He told his audience that recently when he talked to Matt Lauer on the "Today" show about how simple changes in eating habits can improve the health of humans and the planet, Lauer said, '"This is too good to be true,'" Bittman said. "Yes, it is too good to be true, but it's true."

Bittman said individuals eat 3 pounds of food a day. Of this, 2 pounds are animal products, a half pound is junk food and the remaining is fruit and vegetables. He wants people to change the equation and suggests visualizing a seesaw. On one side is a pile of animal products and junk foods and the other is the fruit, vegetables, legumes, and whole grains. The goal is to bring balance to one's eating habits.

"You don't have to eat only fruit and vegetables to be better; only more fruit and vegetables to be better. You can eat meat, cheese, processed food; just eat less. Increase in increments." In order to change eating habits, he suggests people begin as slowly as once a week substitute a bowl of oatmeal for bacon and eggs.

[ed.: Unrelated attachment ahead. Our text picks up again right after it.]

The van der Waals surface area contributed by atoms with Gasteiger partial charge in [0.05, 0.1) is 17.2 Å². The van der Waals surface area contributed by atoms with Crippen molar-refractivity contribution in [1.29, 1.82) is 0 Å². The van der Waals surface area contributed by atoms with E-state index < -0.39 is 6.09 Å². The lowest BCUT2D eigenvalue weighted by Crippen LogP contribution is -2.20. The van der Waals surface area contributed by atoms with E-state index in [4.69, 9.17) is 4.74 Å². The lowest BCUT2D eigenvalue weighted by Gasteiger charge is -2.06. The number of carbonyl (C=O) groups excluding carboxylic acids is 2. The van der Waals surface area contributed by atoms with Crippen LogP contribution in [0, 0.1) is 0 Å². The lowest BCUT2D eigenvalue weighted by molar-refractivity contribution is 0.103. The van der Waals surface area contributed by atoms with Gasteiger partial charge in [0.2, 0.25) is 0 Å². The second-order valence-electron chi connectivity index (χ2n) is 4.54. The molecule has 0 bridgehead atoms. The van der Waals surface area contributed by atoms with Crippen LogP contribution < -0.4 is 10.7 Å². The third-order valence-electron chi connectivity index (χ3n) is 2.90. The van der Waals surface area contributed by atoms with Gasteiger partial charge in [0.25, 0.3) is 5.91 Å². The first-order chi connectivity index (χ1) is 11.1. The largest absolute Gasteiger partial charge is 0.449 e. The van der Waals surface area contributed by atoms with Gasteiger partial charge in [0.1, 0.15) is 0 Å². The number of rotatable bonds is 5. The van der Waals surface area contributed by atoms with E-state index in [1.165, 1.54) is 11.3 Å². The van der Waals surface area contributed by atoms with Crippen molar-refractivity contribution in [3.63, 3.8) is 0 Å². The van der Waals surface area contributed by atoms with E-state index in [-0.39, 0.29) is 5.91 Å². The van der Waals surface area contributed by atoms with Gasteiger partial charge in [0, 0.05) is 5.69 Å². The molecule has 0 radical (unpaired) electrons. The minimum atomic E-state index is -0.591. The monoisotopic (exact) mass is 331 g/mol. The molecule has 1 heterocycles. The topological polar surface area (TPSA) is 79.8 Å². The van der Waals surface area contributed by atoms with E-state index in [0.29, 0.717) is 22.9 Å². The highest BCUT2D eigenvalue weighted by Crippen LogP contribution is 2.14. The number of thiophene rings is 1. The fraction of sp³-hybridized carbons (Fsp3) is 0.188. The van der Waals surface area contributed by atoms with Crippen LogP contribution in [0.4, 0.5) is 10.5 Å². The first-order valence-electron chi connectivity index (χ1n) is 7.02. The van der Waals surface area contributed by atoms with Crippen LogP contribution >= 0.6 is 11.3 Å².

"Figure out a way to bring better stuff home and cook it simply. Shift the balance of food," said Bittman, who told audience members that he did not want to tell them how to change their eating habits, but just do something to wean away from the amount of animal products and junk food they were consuming.

He follows the healthy eating path until "the sun goes down." In his book, he writes that he started eating a diet that was nearly "vegan until six." Until dinnertime, he ate almost no animal products at all. "At dinner I always had, sometimes a sizable meal including animal products, bread, dessert, wine, you name it, and sometimes a salad and a bowl of soup whatever I wanted."

Two years into his new way of eating, Bittman has lost 35 pounds; the high cholesterol has gone down and his apnea disappeared. He admits he now has "this self-righteous smug about me."

Throughout his book and in his talk, Bittman emphasizes that he is not advocating a new diet, but "a change in focus, away from the 20th-century style of gorging and back to something saner, more traditional, and less manufactured."

Bittman, who is host and star of three public television series and a regular guest on the "Today" show, is not a vegan; he does eat meat, only less of it than in the past.